# Measurement and Estimation of ET_{c}

Turf evapotranspiration can be measured or estimated. Measuring methods include use of lysimeter, water balance and eddy correlation method. Estimation methods include energy balance, mass transfer, combination of energy and heat, mass transfer and the use of crop coefficients. Each method is described next according to Jensen et al., 1990 .

## Measuring Methods

**Lysimeters**

Lysimeters are tanks filled with soil in which crops are grown under natural conditions to measure the amount of water lost by evaporation and transpiration. This method provides a direct measurement of the crop evapotranspiration (ET_{c}) and is frequently used to study climatic effects on ET_{c} and to evaluate estimating procedures. By the nature of its construction, a lysimeter prevents the natural vertical flow and distribution of water. Ideally, lysimeters must meet several requirements for the data to be representative of field conditions (Van Bavel, 1961; Miranda et al., 2006). Lysimeters can be grouped into three categories: (1) non-weighing, constant water-table type; (2) non-weighing, percolating-type; and (3) weighing types. Also, large and mini-lysimeters can be used for different applications.

### Water Balance

This method has been used on large areas such as valleys in which the inflow and outflow are determined from streamflow and precipitation measurements, and where the basin is confined to eliminate other significant sources of inflow or outflow. This type of method generally provides only gross estimates of the average water evaporated and transpired from cropped and non-cropped areas.

### Eddy Correlation

This method overcomes the need to determine each component in the water balance by using the energy balance approach. It also avoids soil surface heterogeneity issues by placing the sensors above the crop canopy and the evapotranspiration can be measured from various type of vegetation.

## Estimating Methods

### Energy Balance

This method can be used for hourly or shorter values, especially during daylight hours. The Bowen ratio approach is the most commonly used method. The Bowen ratio is the ratio of energy fluxes from one medium to another by sensible and latent heating, respectively. The instrumentation requirements and technical procedures involved generally limit the energy balance method to research studies over relatively short periods of time, but the results can be very reliable if the measurements are accurate because they are obtained under natural environmental conditions.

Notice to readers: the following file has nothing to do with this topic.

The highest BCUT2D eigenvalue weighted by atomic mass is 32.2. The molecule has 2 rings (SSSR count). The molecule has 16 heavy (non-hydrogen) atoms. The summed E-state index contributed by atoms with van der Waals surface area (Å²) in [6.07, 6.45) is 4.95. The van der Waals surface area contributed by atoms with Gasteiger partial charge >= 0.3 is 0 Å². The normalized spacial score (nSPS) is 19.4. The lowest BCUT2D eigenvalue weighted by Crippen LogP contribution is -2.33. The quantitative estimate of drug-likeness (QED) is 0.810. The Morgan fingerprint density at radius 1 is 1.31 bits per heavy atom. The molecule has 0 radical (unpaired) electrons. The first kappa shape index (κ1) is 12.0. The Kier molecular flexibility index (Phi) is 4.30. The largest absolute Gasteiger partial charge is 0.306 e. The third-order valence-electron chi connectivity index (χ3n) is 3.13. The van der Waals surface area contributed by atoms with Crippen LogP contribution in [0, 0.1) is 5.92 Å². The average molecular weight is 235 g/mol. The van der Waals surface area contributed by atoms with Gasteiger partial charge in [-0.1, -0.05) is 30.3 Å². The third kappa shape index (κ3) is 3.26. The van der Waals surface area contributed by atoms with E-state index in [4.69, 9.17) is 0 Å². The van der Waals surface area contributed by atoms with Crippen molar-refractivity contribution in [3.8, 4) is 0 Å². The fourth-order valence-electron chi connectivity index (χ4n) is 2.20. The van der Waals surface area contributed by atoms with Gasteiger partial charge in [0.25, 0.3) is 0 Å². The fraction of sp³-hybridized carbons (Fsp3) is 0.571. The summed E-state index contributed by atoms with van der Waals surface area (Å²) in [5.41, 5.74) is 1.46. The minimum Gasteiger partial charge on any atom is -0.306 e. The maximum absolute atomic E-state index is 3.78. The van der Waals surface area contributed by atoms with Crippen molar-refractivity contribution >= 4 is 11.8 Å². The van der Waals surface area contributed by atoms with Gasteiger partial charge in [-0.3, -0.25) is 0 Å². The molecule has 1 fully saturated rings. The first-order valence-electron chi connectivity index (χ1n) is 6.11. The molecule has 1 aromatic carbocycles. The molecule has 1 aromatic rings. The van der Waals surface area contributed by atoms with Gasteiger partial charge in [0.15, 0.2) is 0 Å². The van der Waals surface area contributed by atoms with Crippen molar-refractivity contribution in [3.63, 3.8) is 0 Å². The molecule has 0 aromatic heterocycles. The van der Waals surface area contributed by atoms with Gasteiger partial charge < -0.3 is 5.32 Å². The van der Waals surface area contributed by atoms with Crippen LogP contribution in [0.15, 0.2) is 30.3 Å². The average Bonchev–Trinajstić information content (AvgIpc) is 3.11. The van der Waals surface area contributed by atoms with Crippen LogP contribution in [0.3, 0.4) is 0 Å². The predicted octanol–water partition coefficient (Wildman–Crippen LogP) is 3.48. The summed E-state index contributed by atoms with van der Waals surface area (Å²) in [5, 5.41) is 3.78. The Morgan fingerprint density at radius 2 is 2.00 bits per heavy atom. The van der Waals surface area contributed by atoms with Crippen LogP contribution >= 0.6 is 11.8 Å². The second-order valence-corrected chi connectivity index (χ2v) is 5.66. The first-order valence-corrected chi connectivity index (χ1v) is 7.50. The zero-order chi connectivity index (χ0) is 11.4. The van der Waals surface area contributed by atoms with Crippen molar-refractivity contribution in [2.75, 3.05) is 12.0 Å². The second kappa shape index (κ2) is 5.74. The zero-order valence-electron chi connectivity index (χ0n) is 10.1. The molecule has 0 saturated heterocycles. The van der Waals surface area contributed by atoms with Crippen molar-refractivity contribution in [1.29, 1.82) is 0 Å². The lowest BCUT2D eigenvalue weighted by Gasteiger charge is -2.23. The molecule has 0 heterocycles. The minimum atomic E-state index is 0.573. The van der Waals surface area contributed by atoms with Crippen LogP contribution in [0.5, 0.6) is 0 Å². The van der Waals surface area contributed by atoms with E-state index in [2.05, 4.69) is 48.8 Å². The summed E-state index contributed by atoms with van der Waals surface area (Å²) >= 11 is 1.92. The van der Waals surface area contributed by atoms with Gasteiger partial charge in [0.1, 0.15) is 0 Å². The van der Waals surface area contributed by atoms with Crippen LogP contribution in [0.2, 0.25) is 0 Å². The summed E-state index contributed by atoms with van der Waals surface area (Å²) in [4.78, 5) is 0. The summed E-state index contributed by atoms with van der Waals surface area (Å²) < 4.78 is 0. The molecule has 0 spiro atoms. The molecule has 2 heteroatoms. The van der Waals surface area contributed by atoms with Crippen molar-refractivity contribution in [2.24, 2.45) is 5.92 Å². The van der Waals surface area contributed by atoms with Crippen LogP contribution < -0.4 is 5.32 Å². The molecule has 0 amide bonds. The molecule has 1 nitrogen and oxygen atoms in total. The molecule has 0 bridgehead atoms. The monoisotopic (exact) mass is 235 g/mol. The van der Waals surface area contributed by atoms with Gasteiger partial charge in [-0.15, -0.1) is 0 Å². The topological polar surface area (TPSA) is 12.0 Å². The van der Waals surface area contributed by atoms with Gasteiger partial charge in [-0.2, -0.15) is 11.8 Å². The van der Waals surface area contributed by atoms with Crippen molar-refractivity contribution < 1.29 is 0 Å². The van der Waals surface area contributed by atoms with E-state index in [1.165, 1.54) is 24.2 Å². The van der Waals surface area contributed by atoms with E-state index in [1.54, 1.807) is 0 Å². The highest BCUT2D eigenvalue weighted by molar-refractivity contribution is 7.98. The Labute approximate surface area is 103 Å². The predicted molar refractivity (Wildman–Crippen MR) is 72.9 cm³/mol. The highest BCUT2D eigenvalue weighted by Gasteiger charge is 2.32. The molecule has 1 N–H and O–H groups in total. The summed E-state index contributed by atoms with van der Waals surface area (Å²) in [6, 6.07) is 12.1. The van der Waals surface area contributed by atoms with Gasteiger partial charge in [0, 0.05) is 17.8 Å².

### Mass Transfer

Direct determination of ET can be accomplished for a specific field and crop by using eddy diffusion equations and meteorological data measured on site.

### Crop Coefficients

This method estimates ET_{c} by multiplying reference evapotranspiration (ET_{o}) to a crop coefficient (K_{c}), like this:

ET_{c} = (ET_{o})(K_{c})

The ET_{o} can be calculated from weather data collected from a well watered reference crop surface. Many methods have been developed to estimate the ET_{o}. The most current method was developed by the American Society of Civil Engineers, Environmental and Water Resources Institute (ASCE_EWRI; Allen et al., 2005) and it is called the 'ASCE-EWRI Standardized Reference ET Equation'. This equation is based on the FAO-56 Penman-Monteith equation for a hypothetical crop is given as:

**ETsz = {[0.408 ****Δ****(Rn – G)] + [****γ**** C _{n} /(T+273) U2 (es – ea)]}/ **

**Δ**

**+**

**γ**

**(1 + C**(Eq. 1)

_{d}U2)Where ETsz is the standardized reference evapotranspiration for a short reference crop (grass - ETos) or a tall reference crop (alfalfa - ETrs) in units based on the time step of mm d^{-1} for a 24-h day or mm h^{-1} for an hourly time step, C_{n} is the numerator constant for the reference crop type and time step and C_{d} is the denominator constant for the reference crop type and time step (see Table 1 for values of C_{n} and C_{d}). However, as early as 1952, turfgrass crop-water requirements studies began in Florida by McCloud and Dunavin (1954). Later on, McCloud (1955) developed an empirical formula based on mean air temperature to estimate ET_{o}, which resulted relevant for Gainesville climatic conditions. The application of this formula in other locations in Florida resulted in underestimated ET_{o} values, specifically where mean temperature was above 70F. It is important to note that this equation is only relevant for Gainesville, FL and its application under another climatic conditions might bring some errors when turf water consumption is estimated.

The estimation of ET_{c} using crop coefficients requires crop coefficients developed using crop evapotranspiration measurements (ET_{c}) and ET_{o} estimates for a specific crop and location.

Table 1: Values for C_{n} and C_{d} in Eq. 1 (after Allen et al., 2005).

Calculation time step |
Short reference crop ETos |
Tall reference crop ETrs |
Units for ETos, ETrs |
Units for Rn and G |

C_{n} C_{d} |
C_{n} C_{d} |
|||

Daily Hourly, daytime Hourly, nighttime |
900 0.34 37 0.24 37 0.96 |
1600 0.38 66 0.25 66 1.70 |
mm d^{-1}mm d ^{-1}mm d ^{-1} |
MJ m^{-2} d^{-1}MJ m ^{-2} d^{-1}MJ m ^{-2} d^{-1} |